18 out of 23 people found the following review useful:
In 1888 London, Sherlock Holmes (Christopher Plummer) and Dr. Watson (James Mason) are asked by a citizen's group to find and stop Jack the Ripper. For some reason the police don't want Holmes to investigate. However he does and as the bodies pile up Holmes and Watson slowly uncover a trail that might lead to the highest reach of British government.
This was released and died VERY quickly in 1979. I'm probably one of the few people who saw it in a theatre. The critics almost unanimously praised it, it had a huge cast of good actors...but it just died. That's too bad because this is a very good Sherlock Holmes film.
It's atmospheric (LOTS of foggy streets), has exquisite production design and is beautifully directed by Bob Clark (I love the way the first murder is done--very effective). Also the acting is great. Plummer gives a very good, different interpretation of Holmes--he makes him more emotional than other actors have...but it works. Mason nicely underplays the role of Watson--he does not make him a bumbling fool like Nigel Bruce did back in the 1940s. In small roles Susan Clark, John Gielgud and especially Genevieve Bujold are excellent. Donald Sutherland, Anthony Quayle and David Hemmings unfortunately are not that good.
There are some problems with this movie though. It's too long (a long sequence involving Watson and some prostitutes could have been completely cut) and is needlessly convoluted. Also they throw politics in the plot which seems out of place. And, strangely, Holmes' deductive reasoning is almost never used. He comes across more as a protector of the people than a detective. Plummer's performance though carries it through. It's quite bloody too--not enough for an R rating but pretty strong for the PG it got back then (PG-13 wasn't a rating yet).
Reservations aside though, I think this is one of the best Holmes' film ever made. Recommended.
- Vivid teaming of Holmes/Watson and Jack the Ripperby 21 March 2005on
21 out of 29 people found the following review useful:
MURDER BY DECREE
Aspect ratio: 1.85:1
Sound format: Mono
London, 1888: Whilst investigating a series of murders committed by 'Jack the Ripper', Sherlock Holmes (Christopher Plummer) and Dr. Watson (James Mason) uncover a Masonic conspiracy which leads them to the very heart of the British Establishment.
During the summer of 1973, the BBC ran a six-part documentary series entitled "Jack the Ripper" (also known as "The Ripper File"), in which two popular fictional detectives (played by Stratford Johns and Frank Windsor) investigated the 'true' identity of Jack the Ripper, using all the evidence available to them at the time. Their conclusions form the basis of Bob Clark's all-star period thriller MURDER BY DECREE, which condenses vast amounts of information into a single digestible screenplay. The film's lavish recreation of Victorian London (extravagant opera houses, cobbled streets and miles of gloomy Whitechapel alleyways populated by hundreds of costumed extras) belies its modest $4m budget, and for once, the starry supporting cast - including Anthony Quayle, David Hemmings, John Gielgud and Donald Sutherland - seems perfectly suited to the material.
A combination of Gothic thriller and historical whodunnit, John Hopkins' comprehensive screenplay outlines the social and political divisions which prevailed in England at the time of the Ripper murders, hindering the police investigation and prompting a number of conspiracy theories which persist to this day. However, the script also contains a number of memorable character touches (the episode of the 'errant pea' is most prized by fans) which prevents the narrative from surrendering to mere facts and figures. Plummer and Mason are ideal as Holmes and Watson, though Genevieve Bujold almost steals the film during a heartbreaking sequence in which Holmes looks for clues in a crumbling asylum. You may not agree with the film's conclusions - the same evidence was re-evaluated by author Stephen Knight in his popular non-fiction account 'Jack the Ripper: The Final Solution' (1976) and David Wickes' excellent TV movie JACK THE RIPPER (1988) starring Michael Caine - but MURDER BY DECREE is generally acknowledged as one of the best Ripper/Holmes movies ever made.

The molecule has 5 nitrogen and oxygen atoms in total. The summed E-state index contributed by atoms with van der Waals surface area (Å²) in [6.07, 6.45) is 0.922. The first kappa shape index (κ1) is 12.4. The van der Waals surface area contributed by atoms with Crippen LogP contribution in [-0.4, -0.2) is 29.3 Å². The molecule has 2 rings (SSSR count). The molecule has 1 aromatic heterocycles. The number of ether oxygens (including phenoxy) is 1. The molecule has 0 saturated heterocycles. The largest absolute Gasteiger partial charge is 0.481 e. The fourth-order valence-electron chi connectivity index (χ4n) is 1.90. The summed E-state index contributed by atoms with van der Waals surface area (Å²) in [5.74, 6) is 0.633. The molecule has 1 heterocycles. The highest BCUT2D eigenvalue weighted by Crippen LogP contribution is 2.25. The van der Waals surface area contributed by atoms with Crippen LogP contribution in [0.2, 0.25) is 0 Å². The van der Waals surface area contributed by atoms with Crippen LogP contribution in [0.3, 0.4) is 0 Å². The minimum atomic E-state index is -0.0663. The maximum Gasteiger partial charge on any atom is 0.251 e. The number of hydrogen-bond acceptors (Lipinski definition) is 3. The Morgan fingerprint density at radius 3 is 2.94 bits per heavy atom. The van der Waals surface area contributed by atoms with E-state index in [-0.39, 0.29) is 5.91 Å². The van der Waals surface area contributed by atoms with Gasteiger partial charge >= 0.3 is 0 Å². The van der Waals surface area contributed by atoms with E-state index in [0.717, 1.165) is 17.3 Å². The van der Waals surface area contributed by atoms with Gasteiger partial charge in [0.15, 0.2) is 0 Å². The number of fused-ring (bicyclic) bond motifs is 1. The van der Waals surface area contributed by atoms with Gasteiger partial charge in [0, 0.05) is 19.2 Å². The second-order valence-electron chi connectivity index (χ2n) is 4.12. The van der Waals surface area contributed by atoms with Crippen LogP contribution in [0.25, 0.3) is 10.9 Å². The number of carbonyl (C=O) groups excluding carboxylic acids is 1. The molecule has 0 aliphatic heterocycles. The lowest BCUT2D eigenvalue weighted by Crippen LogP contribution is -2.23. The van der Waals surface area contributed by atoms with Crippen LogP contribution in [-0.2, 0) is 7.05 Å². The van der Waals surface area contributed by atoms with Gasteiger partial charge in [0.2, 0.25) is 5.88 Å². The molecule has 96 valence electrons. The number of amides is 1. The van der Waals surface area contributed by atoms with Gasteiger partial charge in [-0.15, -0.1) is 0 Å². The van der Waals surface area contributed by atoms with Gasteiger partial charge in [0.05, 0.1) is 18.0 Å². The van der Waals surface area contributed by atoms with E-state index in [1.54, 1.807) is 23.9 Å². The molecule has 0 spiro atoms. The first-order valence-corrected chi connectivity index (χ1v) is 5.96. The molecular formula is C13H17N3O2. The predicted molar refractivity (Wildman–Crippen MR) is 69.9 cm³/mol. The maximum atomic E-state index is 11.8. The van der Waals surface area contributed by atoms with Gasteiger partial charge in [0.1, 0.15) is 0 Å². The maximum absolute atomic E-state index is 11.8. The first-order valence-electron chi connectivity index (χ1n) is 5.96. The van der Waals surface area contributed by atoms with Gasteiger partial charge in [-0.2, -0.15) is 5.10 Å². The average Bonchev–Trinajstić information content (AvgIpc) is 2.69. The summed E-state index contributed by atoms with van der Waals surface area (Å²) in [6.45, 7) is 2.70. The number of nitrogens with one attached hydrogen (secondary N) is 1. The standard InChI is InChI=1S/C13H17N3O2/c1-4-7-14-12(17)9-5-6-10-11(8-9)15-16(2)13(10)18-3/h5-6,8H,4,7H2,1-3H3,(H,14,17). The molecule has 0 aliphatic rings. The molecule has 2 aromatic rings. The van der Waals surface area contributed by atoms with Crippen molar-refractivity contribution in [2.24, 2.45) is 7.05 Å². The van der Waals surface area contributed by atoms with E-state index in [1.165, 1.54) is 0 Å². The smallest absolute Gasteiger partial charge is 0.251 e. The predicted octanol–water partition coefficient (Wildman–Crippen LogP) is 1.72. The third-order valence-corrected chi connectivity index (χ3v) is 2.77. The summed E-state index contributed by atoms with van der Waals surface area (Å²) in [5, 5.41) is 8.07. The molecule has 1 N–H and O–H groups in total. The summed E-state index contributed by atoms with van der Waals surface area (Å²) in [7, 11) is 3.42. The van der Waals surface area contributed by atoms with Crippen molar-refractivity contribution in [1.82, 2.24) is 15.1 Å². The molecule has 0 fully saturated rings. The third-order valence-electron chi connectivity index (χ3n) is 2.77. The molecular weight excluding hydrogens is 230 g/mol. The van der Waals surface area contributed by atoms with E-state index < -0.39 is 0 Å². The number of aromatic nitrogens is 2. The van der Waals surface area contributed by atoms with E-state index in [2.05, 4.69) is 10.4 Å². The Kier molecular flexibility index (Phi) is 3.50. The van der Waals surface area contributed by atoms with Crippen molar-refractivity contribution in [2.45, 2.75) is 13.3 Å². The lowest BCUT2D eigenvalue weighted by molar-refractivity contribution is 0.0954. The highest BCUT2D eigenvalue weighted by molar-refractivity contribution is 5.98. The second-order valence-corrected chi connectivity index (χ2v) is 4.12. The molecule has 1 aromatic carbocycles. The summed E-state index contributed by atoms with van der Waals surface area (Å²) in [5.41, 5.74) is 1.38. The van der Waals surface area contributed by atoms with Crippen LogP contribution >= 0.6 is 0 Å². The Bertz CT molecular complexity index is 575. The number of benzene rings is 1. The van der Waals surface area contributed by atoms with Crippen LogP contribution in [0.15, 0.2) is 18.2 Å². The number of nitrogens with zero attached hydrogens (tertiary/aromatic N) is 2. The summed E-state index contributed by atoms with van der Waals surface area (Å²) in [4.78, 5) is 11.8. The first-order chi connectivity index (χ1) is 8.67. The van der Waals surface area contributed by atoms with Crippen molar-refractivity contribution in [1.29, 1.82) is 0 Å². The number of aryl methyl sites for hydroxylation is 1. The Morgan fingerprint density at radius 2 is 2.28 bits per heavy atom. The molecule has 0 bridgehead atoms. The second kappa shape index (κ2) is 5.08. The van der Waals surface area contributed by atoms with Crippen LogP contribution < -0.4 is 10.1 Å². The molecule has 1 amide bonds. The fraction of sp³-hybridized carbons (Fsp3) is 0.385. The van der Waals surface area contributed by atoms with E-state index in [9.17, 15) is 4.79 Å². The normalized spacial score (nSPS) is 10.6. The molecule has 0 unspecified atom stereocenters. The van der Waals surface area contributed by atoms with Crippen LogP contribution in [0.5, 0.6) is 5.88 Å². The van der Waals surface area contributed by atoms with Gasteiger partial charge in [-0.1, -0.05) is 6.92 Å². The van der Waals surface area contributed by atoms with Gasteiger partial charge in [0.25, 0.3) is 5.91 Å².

Incidentally, the film's PG rating seems extraordinarily lenient. While MURDER BY DECREE doesn't exactly revel in violence, it conveys the grislier aspects of the Ripper's crimes with enough potency to warrant a PG-13 (unavailable at the time of this film's initial release).
- Forget the later versions -- this one is the best.by 27 February 2006on
25 out of 37 people found the following review useful:
I happened across this film recently and found it to be a superb forerunner to FROM HELL which was filmed many years later. To be frank, this version is a lot more believable. It impressed me deeply because of the excellent depiction of the cramped, narrow, damp and winding back streets of Whitehall, all shrouded in permanent fog, and with a queasy, chromatic musical score to alert you that not all is well and dark deeds await.
The characters are believable and well played: Plummer underplays Holmes when so many other actors take him over the top: James Mason is an earthy, skeptical Dr. Watson whose blusterings are amusing without ever become a pain in the tail; we have a cooperative and good-natured Lestrange, a suitably shell-shocked Mary Kelly, and Anthony Quayle puts in not only an incredibly gruff and abrasive performance as Scotland yard's Charles Warren, but also wins the movie's bizarre-makeup award. Donald Sutherland also modestly underplays his role as the sickly psychic with a mustache that Wyatt Earp would have envied. And of course, the unmasked villains are suitably sinister and reek of the madness being perpetrated on the panicky London slum.
Also deserving a nod are John Gielgud and others who play high government officials with the proper stuffy condescension and total disregard for "inferiors" of whatever class or religion, putting the stability of the monarchy far above those the ruling class are supposed to be caring for. It's hard to visualize Holmes an an insurrectionist, but if this was not the appropriate situation, nothing would be.